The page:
Limitations on Discovery in Criminal Cases
Discovery is valuable for keeping the prosecution and defense informed of the evidence so that there are no surprises at trial. It also helps narrow the issues so the parties can reach an out-of-court settlement and avoid an expensive, time-consuming trial. However, only some things are discoverable. The attorneys’ work product during the investigation and in discussions with the defendant and their attorney is not discoverable. Each side may bring motions for protective orders to keep the other side from obtaining privileged, protected, or sensitive information that may harm a witness or party to the proceeding. Finally, discovery is a continuing obligation.
How Criminal Depositions Work in New Jersey
Rule 3:13-2 governs depositions by witness unavailable for trial. The rule allows taking the witness’s statement before a judge or judge’s designee when the deposition is out of state. The prosecuting and defense attorneys also attend. A deposition is videotaped, and both sides may ask the witness questions, subject to the judge’s determination of what is relevant or otherwise permissible by law. The videotaped recording of the deposition then becomes admissible in part or whole at the trial as evidence. When used at trial, the jury receives a jury instruction that they should not make inferences about the deposition testimony instead of the witness’s appearance.
The judge first determines whether a witness is unable to attend the trial because of mental, physical, or other incapacitation and whether the absence of such a witness’s testimony would be manifestly unjust to either side. It may also be used when a witness duly subpoenaed to trial does not appear. Once the judge determines the deposition is necessary, the witness must appear for their deposition at a designated location and must further supply any other evidence relied upon by the witness to the deposition, which shall occur after legal notice is given to all necessary parties of the date, time, and place of the deposition.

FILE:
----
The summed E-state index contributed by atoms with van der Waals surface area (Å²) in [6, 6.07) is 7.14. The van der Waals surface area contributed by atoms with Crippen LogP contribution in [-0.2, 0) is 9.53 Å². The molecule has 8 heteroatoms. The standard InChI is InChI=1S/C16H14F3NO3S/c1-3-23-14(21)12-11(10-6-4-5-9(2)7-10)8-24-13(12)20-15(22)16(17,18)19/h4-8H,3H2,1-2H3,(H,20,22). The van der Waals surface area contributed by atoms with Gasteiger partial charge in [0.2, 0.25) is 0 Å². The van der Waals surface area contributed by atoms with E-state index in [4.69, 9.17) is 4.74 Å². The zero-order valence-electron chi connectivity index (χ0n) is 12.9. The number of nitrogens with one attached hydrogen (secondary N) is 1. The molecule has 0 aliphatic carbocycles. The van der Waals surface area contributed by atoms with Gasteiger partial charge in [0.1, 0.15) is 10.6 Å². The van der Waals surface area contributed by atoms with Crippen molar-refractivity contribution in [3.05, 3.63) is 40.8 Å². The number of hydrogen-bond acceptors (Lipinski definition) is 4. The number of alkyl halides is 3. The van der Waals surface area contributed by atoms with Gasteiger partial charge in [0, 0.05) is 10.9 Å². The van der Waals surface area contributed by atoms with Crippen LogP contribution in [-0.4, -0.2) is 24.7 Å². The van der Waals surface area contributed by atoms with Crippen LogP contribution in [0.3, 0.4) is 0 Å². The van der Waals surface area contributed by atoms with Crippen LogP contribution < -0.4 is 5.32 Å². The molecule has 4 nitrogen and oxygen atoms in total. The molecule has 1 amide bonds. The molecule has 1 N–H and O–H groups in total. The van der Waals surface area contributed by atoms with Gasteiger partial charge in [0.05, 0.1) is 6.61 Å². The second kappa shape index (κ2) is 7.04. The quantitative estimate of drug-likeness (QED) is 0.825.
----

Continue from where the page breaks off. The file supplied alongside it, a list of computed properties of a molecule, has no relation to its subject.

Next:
Navigate the Discovery Process with Help from a Skilled NJ Criminal Defense Lawyer
Discovery is a significant continuing obligation of the prosecution and critical information to the defense. It provides the basis of plea bargains and trial strategy so both parties can evaluate what the other side has or does not have in obtaining or preventing a conviction. As such, if you are facing criminal charges in New Jersey, it is crucial that you have a sharp criminal defense attorney to ensure that you receive timely discovery and use it to guide the defense investigation and trial strategy. At every stage of the discovery and criminal case process, our criminal defense team at The Tormey Law Firm can evaluate whether you should take an early plea that the state offers, wait until further investigation turns up other evidence, negotiate for a better result involving lesser charges or consequences, apply for a diversionary program, or fully litigate the case during trial to get the results most favorable to you as the defendant.
These evaluations are the crucial job of our criminal defense attorneys, as we passionately investigate and fight for the best outcomes we can achieve for our clients. When you face criminal charges, get in touch with us immediately to discuss your case. We can answer your questions and if you enlist our help, take action right away to obtain the state’s discovery so we can proceed expeditiously in building your defense. Consult a criminal defense lawyer by contacting us at (201)-556-1570 to talk through discovery’s role in your defense.